The New Racism.

To My 27 (Yes, 27) White Friends Who Recruited Me To Fight Their Battles For Them On Facebook:

We have a problem. Part of the problem we both see already: despite repeated evidence of actions towards unarmed blacks, from Trayvon Martin to Sandra Bland (not to mention Alton Sterling,  who was murdered just yesterday), there are those close to you that refuse to believe that, as my grandfather would say, “fat meat is greasy”. These are your Trump supporting, All Lives Matter shouting, Fox News watching friends who know everything about “the blacks” (which they say like they’re talking about a sports team) because Bill O’Reilly, Rush Limbaugh and “insert ultra conservative black person in need of a paycheck here” told them so. But there’s an even bigger problem: although these people make your blood boil, you silently accept their actions due to your personal affiliation with them. Furthermore, instead of you risking a moment of discomfort or loss of friendships by tackling these issues head on, you opted to reach out to me–your darker hued defender of all things righteous—to say what you are afraid to. Why this was a wise decision in your mind, I do not know. But it wasn’t until you all asked me to do the exact same thing that I have to do for myself every day that it struck me like sunlight in a blind person’s eyes for the first time: Your passiveness is the new racism.

Passively living in an environment that spews racist ideologies without resisting that rhetoric makes you a part of that environment. Therefore, allowing racists to be racist in your area allows racism to thrive and makes you a de facto contributor to that racist system (which, by the way, you benefit from). This is the new racism: You didn’t start it, but you for damn sure aren’t willing to stop it. Now I know you don’t mean to be racist, especially when you feel as if you’re doing all the right things: you have more black friends than any other generation in your family, you truly believe that we all deserve the same rights, and you even occasionally post things on social media. But here’s the thing that you may not understand: equal rights is a contact sport. It requires ACTION. Most importantly, it involves standing up to those you love when you KNOW they are wrong. Author Jeanette Winterson once said, “there is no discovery without risk and what you risk reveals what you value.” What I have discovered, sadly, is that you do not value me as a black person in this country. Because of my skin color I risk becoming the next African American killed every twenty-eight hours in this country by police, and you aren’t even willing to risk an uncomfortable conversation with family and friends? How am I supposed to take that? You may empathize to an extent, but if you aren’t even willing to TYPE how you feel in defense of my betterment, I can’t take your friendship too seriously.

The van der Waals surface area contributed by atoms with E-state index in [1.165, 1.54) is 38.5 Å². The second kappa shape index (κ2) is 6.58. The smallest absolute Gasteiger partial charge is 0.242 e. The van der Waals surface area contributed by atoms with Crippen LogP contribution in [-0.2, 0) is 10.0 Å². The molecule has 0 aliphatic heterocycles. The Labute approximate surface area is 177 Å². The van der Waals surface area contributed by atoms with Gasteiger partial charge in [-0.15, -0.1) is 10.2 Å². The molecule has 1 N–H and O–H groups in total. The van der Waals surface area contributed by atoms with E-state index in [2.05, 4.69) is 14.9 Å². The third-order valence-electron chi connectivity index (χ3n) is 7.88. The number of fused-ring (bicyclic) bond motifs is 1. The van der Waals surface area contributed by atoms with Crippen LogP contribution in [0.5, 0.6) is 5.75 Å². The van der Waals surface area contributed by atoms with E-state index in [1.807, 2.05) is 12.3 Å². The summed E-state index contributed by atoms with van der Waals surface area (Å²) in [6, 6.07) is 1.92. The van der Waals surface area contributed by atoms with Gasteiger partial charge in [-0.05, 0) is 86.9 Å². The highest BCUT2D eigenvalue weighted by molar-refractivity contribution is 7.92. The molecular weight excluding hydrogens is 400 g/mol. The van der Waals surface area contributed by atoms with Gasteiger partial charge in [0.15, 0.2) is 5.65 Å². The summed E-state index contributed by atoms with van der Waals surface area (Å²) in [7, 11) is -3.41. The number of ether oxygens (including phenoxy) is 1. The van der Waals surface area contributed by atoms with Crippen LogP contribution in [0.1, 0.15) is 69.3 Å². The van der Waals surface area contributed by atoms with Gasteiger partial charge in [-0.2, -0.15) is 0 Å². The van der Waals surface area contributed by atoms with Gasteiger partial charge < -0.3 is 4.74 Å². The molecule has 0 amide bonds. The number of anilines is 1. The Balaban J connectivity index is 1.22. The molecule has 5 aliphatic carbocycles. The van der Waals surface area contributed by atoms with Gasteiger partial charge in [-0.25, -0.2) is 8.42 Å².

I can hear your response already…

“Well, it’s just their opinion. It’s not harmful.”

Really? Ask the Jewish community about what opinions can lead to.

Better yet, ask ME. Ask MY parents about how thoughts of racism growing up turned into kids trying to spit on them and calling them “nigger” on playgrounds. Ask how those thoughts transformed into them having higher auto and home loan rates than their white counterparts as adults. Ask those living before 1964, who encountered racism so often, had Facebook existed back then, Jim Crow would’ve been listed under their “People You May Know” section. Tell me how those who have racist thoughts in a position of influence (an employer, a politician, an educator, etc.) aren’t as dangerous as a lunatic with an AK-47 bought fresh after a five-minute waiting period.

It is exhausting being black in America. A major part of said exhaustion comes from not only having to clear hurdles that your privilege allows you to not even know exist, but also having to EXPLAIN to people that those hurdles actually exist. It’s crazy how black men share stories of being pulled over by police the same way veterans trade war stories. What’s even scarier is that in both instances, many feel as if they weren’t going to make it out alive. It is TIRING telling these stories to people over and over gain. I recently watched this show on Netiflix called “Sense 8”. On one episode, this character was strapped into a bed in the hospital, being told over and over again that they were crazy when they were in fact perfectly fine. After a while of being placed in restraints and being told that they weren’t well, the character began to believe what they were being told about themselves by others.

THIS IS EXACTLY WHAT IT FEELS LIKE TO BE BLACK.

EVERY. SINGLE. GOT. DAMN. DAY. IN. AMERICA.

Simply put: Facebook posts aren’t enough. I’m not asking you to grab a dashiki and start blasting Dead Prez at Sunday dinner, but if you aren’t willing to stand up to those who mean the most to you, you are just as bad, and arguably worse. You are lukewarm, and this isn’t an issue that ANY of us can afford to be lukewarm on. You don’t get to be down with the cause until it threatens your trust fund. Nepotism can no longer be a reason to excuse the behavior of the racist you know and/or love. Telling your parents, friends, or other relatives that their antiquated, blatant racist thoughts make them incapable of being tolerated in our society is YOUR responsibility, not mine.

It’s time to pick a side, my friend…not black versus white, but right versus wrong. If, however, you feel that fighting for my rights is too much for you, do both of us a favor and stay out of my inbox.

Regards,

Christopher


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